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Mine closure regulation in Turkey

Mine closure regulation in Turkey

The “Regulation on Reclamation of Lands Disturbed by Mining Activities,” published in December 2007 and amended in January 2010, is a milestone toward establishing requirements for mine closure planning in Turkey. It requires that reclamation plans for mining projects be appended to the Environmental Impact Assessment (EIA) reports.

The regulation provisions do pose general mitigating actions, such as post-mining safety of the land and acid rock drainage prevention and mitigation, but the process is still in its infancy and shows some limitations. First, as evidenced in its title, the concept of “reclamation” is rendered in Turkish as “restoring to nature.” In general, the approach addresses the impacts of the earth-moving aspect of mining, rather than those arising from recognising the need to explore after-use opportunities. Perhaps understandably, at this stage, there is little encouragement for considering alternatives in post-mining land use that add value to post-industrial landscapes, whether through governmental guidance or community consultation and regular closure planning. However, there are mentions, in passing, of the creation of recreational ponds being governed by the relevant regulations, and the utilisation of infrastructure after the mining activity, even though they appear in the regulation’s appendix. Secondly, as the regulation focuses on mining activities only, there have been examples of EIA processes allowing tailings dam expansions to operations or otherwise benefiting from “grandfather provisions” to the EIA regulation or where stand-alone mineral processing facilities have been exempt from the official requirement for closure planning.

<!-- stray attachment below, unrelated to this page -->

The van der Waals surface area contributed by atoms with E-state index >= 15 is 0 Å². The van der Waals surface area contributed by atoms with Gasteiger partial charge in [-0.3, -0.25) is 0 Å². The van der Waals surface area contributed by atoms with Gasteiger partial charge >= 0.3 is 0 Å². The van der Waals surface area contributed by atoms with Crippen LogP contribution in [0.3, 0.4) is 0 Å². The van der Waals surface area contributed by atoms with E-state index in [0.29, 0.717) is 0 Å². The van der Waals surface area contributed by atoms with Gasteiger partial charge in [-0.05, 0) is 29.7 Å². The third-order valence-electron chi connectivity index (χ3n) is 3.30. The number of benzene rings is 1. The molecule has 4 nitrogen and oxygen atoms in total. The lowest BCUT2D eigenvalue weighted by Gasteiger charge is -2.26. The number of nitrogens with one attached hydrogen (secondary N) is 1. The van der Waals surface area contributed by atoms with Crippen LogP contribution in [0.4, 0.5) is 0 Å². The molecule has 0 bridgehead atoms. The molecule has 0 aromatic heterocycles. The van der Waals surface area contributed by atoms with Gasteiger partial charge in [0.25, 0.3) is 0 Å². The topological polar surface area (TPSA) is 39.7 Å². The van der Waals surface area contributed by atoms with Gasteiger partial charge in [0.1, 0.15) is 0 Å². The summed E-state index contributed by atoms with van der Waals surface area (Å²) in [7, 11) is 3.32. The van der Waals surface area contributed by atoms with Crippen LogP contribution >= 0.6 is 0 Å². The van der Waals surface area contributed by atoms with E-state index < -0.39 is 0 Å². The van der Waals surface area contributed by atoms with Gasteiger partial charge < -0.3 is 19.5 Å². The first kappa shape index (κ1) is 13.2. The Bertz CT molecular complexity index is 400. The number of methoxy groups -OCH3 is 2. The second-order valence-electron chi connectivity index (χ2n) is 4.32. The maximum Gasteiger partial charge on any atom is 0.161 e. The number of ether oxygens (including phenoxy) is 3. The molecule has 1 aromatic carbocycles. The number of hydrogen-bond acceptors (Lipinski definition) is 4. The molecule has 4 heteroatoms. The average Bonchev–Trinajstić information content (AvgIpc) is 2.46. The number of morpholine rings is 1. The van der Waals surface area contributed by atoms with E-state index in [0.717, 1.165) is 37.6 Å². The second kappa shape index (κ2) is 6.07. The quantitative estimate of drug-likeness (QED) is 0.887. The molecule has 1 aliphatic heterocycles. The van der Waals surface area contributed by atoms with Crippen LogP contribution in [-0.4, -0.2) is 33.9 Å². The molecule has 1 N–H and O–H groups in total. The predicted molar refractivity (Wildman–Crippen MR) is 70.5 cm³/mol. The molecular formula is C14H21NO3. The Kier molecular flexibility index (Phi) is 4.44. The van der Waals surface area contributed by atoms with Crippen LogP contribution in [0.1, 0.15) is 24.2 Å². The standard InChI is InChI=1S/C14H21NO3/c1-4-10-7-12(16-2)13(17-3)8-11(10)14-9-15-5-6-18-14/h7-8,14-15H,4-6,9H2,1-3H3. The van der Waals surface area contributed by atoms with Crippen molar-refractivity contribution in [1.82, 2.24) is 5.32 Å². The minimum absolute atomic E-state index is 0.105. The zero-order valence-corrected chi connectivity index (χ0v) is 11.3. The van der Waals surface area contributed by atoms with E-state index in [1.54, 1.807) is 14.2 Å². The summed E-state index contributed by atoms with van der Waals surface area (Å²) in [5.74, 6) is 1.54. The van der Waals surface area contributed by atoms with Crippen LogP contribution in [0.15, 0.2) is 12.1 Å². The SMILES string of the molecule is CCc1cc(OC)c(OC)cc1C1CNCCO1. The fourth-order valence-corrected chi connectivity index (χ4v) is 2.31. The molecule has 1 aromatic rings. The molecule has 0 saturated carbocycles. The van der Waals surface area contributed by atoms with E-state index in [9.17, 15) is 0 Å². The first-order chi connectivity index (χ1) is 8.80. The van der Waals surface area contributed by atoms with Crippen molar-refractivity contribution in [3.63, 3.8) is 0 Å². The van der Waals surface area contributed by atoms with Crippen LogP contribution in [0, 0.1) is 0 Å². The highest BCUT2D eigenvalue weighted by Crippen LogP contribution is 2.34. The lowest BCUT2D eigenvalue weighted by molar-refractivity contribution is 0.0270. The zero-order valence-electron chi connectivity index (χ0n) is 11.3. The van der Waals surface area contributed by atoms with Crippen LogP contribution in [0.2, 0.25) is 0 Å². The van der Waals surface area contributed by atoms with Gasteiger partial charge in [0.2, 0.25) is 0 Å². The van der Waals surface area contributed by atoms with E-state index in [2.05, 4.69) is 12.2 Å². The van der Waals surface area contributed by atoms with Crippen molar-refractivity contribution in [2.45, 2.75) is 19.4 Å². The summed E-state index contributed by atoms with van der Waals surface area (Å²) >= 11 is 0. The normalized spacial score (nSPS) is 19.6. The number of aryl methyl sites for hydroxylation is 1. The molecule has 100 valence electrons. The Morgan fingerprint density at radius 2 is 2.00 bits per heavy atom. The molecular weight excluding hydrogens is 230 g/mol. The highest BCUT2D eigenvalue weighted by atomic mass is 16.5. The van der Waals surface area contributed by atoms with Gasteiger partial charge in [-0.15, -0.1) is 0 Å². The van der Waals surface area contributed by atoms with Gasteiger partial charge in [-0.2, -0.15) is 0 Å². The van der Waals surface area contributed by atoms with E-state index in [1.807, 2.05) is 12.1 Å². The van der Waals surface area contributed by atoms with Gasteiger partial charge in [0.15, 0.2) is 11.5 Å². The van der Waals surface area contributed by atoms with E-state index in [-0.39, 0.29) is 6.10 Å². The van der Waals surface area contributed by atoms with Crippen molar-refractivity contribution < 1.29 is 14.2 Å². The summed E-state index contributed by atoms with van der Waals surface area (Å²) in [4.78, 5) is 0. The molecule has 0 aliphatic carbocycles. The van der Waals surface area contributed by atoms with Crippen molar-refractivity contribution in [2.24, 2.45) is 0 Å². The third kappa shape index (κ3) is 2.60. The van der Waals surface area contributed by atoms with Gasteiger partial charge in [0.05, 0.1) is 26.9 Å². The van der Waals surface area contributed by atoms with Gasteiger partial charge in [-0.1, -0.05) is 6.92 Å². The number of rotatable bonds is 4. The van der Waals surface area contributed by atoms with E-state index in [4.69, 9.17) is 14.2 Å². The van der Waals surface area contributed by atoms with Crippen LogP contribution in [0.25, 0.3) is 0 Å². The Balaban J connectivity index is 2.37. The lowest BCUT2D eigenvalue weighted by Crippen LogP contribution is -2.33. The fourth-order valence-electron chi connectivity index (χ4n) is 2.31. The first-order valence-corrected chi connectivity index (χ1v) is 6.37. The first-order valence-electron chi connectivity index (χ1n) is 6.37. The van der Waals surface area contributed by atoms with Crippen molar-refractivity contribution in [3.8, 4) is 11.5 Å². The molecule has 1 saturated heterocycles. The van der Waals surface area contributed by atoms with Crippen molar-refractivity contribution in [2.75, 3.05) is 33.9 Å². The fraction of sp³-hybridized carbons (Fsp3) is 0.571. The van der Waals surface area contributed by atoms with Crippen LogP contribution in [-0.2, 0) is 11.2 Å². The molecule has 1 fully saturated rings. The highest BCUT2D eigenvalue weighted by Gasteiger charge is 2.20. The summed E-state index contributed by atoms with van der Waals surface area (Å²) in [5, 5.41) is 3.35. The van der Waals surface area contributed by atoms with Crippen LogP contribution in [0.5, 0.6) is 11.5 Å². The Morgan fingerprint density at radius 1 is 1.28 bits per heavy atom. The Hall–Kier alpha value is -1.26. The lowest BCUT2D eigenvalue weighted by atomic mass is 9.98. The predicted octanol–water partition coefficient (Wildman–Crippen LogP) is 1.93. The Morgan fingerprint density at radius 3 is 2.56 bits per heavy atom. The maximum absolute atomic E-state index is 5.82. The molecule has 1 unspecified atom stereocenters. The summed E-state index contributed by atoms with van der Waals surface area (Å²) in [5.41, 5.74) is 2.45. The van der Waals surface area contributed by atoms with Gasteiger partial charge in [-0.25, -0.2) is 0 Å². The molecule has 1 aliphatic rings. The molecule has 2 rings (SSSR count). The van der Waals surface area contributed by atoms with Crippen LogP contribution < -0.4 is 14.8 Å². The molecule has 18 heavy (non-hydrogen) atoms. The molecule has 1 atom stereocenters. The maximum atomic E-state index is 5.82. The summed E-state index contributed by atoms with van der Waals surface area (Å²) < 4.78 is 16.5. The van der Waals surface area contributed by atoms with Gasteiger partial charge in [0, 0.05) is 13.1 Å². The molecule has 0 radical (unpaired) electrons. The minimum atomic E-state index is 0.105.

Reclamation plans are currently submitted to the authorities on a once-only basis without a requirement to update, include cost estimates and post bonds, or conduct community consultation about post-mining land use expectations. And the published views of some chambers to the regulation’s draft amendment sanction the impression that interested parties view its purpose as parallel to that of an EIA. Nonetheless, we must not lose sight of the landmark status of the regulation. Potentially, a broader understanding of closure could develop through Turkey’s efforts toward accession to the European Union and the transposition of the Mine Wastes Directive and Environmental Liability Directive to eventually converge with internationally accepted best practice.

Filiz Toprak:

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